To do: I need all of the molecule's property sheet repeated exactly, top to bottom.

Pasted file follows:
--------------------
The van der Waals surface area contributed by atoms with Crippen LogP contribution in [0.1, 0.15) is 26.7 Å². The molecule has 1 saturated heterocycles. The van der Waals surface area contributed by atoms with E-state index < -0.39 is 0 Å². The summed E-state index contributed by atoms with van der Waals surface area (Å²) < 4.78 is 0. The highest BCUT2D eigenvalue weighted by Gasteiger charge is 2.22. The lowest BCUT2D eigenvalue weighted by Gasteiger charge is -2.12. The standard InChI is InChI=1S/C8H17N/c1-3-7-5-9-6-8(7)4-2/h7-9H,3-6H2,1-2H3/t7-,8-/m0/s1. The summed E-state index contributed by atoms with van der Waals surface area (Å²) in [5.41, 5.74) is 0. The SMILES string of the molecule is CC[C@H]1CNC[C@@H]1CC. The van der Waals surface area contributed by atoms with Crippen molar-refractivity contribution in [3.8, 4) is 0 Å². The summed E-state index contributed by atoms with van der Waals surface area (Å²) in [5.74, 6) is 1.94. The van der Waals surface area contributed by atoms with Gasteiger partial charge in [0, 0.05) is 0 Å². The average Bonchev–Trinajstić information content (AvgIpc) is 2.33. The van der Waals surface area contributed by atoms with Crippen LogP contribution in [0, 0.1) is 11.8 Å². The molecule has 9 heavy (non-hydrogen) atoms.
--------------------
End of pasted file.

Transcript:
The van der Waals surface area contributed by atoms with Crippen LogP contribution in [0.1, 0.15) is 26.7 Å². The molecule has 1 saturated heterocycles. The van der Waals surface area contributed by atoms with E-state index < -0.39 is 0 Å². The summed E-state index contributed by atoms with van der Waals surface area (Å²) < 4.78 is 0. The highest BCUT2D eigenvalue weighted by Gasteiger charge is 2.22. The lowest BCUT2D eigenvalue weighted by Gasteiger charge is -2.12. The standard InChI is InChI=1S/C8H17N/c1-3-7-5-9-6-8(7)4-2/h7-9H,3-6H2,1-2H3/t7-,8-/m0/s1. The summed E-state index contributed by atoms with van der Waals surface area (Å²) in [5.41, 5.74) is 0. The SMILES string of the molecule is CC[C@H]1CNC[C@@H]1CC. The van der Waals surface area contributed by atoms with Crippen molar-refractivity contribution in [3.8, 4) is 0 Å². The summed E-state index contributed by atoms with van der Waals surface area (Å²) in [5.74, 6) is 1.94. The van der Waals surface area contributed by atoms with Gasteiger partial charge in [0, 0.05) is 0 Å². The average Bonchev–Trinajstić information content (AvgIpc) is 2.33. The van der Waals surface area contributed by atoms with Crippen LogP contribution in [0, 0.1) is 11.8 Å². The molecule has 9 heavy (non-hydrogen) atoms.